Sharing photos:

Lots of users want to share photos with friends and relations - two popular ways are to post photos onto Facebook and to embed or attach photos in email messages. Another way - which I prefer - is to post a set of photos online using one of a wide range of photo sharing services and then post a link to the photos on Facebook or email the link to friends/relations.

Smartphones and tablets may have options in their photo gallery app or even in their camera to share photos directly to Facebook, email, or other popular services. This can be a big time-saver - and is one of the reasons many people prefer to use their mobile devices to take (and share) photos.

Posting on FacebookFacebook: If you have a small number of photos (and a Facebook account), its easy to post them on Facebook. Simply type a new post and click on the camera icon in the top left to add a photo or video file from your computer - you'll be prompted to located the photo(s) on your computer. You can add multiple photos (in the same folder) at one time (Control + Click in Windows, Command + Click on a Mac).

If you create a List from your set of Facebook friends, you can share your photos with only the people who are on that list. Note that Facebook posts only appear in the newsfeeds of a fraction of the people who you think will see it (about 20-30% on average) so it's not a particularly reliable way to share your photos - though you can use Facebook's Messaging to send your message (and photos) to specific individuals.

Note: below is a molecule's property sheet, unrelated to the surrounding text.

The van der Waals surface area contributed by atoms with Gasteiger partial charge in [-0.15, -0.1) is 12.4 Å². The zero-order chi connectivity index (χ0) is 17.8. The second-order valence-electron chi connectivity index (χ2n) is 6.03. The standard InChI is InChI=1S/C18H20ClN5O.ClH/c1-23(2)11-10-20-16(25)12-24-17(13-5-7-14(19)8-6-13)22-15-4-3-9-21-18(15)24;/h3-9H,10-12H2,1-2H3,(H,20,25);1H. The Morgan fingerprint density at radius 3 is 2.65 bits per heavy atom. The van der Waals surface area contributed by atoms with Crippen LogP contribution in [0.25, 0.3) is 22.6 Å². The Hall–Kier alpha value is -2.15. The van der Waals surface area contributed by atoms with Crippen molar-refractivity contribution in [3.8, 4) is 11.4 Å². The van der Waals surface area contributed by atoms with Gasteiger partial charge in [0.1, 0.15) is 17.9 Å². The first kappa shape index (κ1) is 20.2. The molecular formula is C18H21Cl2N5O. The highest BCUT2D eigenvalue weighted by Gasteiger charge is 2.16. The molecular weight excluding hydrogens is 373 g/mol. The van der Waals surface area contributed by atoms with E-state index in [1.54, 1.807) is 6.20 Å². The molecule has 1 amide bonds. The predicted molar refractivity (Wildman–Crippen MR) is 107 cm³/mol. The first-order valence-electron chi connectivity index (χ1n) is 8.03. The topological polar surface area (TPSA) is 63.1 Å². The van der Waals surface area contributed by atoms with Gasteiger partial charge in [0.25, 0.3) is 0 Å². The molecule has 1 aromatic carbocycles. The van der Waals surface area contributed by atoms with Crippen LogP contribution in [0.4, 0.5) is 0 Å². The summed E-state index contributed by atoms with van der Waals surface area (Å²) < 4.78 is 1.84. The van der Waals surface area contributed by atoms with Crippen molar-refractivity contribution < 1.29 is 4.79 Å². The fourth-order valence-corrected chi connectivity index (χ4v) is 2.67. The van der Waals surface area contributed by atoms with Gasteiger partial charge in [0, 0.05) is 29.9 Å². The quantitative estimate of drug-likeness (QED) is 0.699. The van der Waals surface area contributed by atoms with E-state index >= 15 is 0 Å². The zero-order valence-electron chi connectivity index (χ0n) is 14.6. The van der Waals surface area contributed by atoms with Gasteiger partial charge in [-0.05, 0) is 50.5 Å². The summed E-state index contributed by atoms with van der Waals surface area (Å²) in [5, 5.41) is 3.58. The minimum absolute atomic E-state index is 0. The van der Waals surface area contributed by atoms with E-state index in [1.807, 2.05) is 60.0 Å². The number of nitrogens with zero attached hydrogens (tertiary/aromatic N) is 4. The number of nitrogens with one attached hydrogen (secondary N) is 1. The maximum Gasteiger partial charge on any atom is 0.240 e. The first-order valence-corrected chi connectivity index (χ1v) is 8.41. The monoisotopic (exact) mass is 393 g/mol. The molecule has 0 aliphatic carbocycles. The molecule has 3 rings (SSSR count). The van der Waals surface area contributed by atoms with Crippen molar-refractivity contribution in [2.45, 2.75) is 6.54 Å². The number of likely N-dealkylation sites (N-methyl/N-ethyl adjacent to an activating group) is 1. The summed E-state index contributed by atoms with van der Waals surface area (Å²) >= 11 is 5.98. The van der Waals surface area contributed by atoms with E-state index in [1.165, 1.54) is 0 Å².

Note that Facebook saves relatively small versions of your photos - these will be not much use for printing for instance - so it's a poor way to back up or save copies of your photos while deleting the originals.

Email: People use multiple programs: Mac or Windows 10 Mail, Microsoft Outlook, Windows Live Mail and more and/or online webmail services: Google Gmail, Yahoo Mail, and more. The details about how to share photos will vary with each. But important to understand - the difference between embedding a photo and attaching a photo. When you embed a photo in an email message a smaller version of the photo is placed right into the body of the message along with the text. If you attach a photo (you can attach any file, not just photos), the recipient of the email generally won't see the photo in the text of the email. Instead, they'll get an indication that there's an attached file and will need to click to view or download the attachment - it will typically be saved in their Downloads folder and they may have to go to that folder to open/view the photo. Look for an icon of a paperclip to add an attachment (photo or otherwise) to an email in most programs and services.

An advantage of attaching your photo(s) - the recipient receives a full-sized/full-quality copy of the photo. A downside - many users are justifiably suspicious of file attachments as its been used as a way to spread malware. As a result, they may not open messages that include attachments. As well, if you'd like to send a bunch of photos, you may reach the point where your message is too large and fails to send or be received.